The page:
Guest: A conservative health-care reform proposal


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The government must reform our tort system so that billions of dollars are not wasted. Currently, doctors defensively conduct unneeded tests to cover themselves against lawsuits, causing them to obtain costly medical malpractice insurance.

In a 2008 Massachusetts Medical Society survey, 83 percent of physicians in the state admitted they practiced defensive medicine. The group estimated such practices cost at least $1.4 billion. In addition, the nonpartisan Congressional Budget Office recently estimated tort reform could save as much as $54 billion nationwide over the next 10 years.

Some sort of administrative process like workers’ compensation could be used to help those who do suffer from medical errors — which occur too often under the current system — without the added burden of fighting in court over who was at fault. If, for example, you still have pain at the site after the operation and when they open you up again, they find a sponge in your body, the remedy needed is the same: It should not be there, you should have the problem fixed at no cost to you, and it will be cheaper and better for society if everyone involved does not have to hire an attorney and go to court to fight about who is at fault.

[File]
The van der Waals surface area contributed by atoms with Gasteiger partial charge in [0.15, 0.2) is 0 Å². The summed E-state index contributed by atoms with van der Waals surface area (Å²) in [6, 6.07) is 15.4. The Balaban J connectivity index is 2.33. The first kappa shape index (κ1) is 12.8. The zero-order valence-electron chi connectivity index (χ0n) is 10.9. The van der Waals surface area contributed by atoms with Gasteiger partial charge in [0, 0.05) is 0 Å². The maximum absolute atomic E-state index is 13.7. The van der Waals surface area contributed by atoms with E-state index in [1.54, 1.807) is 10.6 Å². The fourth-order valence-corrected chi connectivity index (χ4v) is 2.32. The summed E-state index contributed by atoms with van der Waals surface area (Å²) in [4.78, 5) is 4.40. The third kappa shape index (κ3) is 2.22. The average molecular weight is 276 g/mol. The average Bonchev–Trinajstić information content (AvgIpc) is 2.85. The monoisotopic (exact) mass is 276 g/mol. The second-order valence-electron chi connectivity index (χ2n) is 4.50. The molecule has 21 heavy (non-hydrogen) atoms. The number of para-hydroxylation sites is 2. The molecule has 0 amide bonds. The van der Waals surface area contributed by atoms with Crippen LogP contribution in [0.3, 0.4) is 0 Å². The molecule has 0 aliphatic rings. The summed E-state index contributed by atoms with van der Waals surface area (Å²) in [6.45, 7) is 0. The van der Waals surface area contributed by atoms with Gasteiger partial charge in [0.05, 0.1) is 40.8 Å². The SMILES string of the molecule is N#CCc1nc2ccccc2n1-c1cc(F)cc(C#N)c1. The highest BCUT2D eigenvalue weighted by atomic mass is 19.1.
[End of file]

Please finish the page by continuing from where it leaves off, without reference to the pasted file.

Let the states be laboratories of democracy and try different plans to see what works — and what doesn’t — before we legislate a one-size-fits-all plan from Congress.

Indiana seems to have had success with a reform plan that includes an insurance pool for small businesses, tax incentives for employers who offer health-care insurance, free preventive care, a health-savings account, and annual insurance coverage from a private company. The reform also included an expansion of Medicaid, the health-insurance program for the poor.

Texas enacted tort reform in 1995, which has resulted in lower medical malpractice rates and more doctors starting to practice in the state. Massachusetts, on the other hand, has had a plan in operation since 2006, which mandates everyone buy a state-approved health-insurance plan or pay a fine.

The Indiana and Texas plans seem to be accomplishing their goals, while costs in Massachusetts continue to rise without accomplishing universal coverage. So why are the five plans currently being considered in Congress using the latter approach rather than the former?

Everyone seems in agreement that this is the time for health-care reform. If so, everyone needs to tell your senator and representative that we favor reforms that will work — reforms that involve choice, competition, and consumer-driven plans, rather than more coercion, control, and central planning.

Why do the “reformers” not mandate that they themselves will be subject to any reform plan they see fit to impose on the rest of us? Is this really about helping American citizens who can’t get affordable, quality health insurance and health care, or is it actually about growing government?

Why are these plans being hammered out behind closed doors instead of out in the open?

Americans need to demand answers to these questions before it is too late. They need to demand health-care reform that will actually help solve our problems — rather than add to them.

Don Racheter is a political activist and longtime Johnson County resident.

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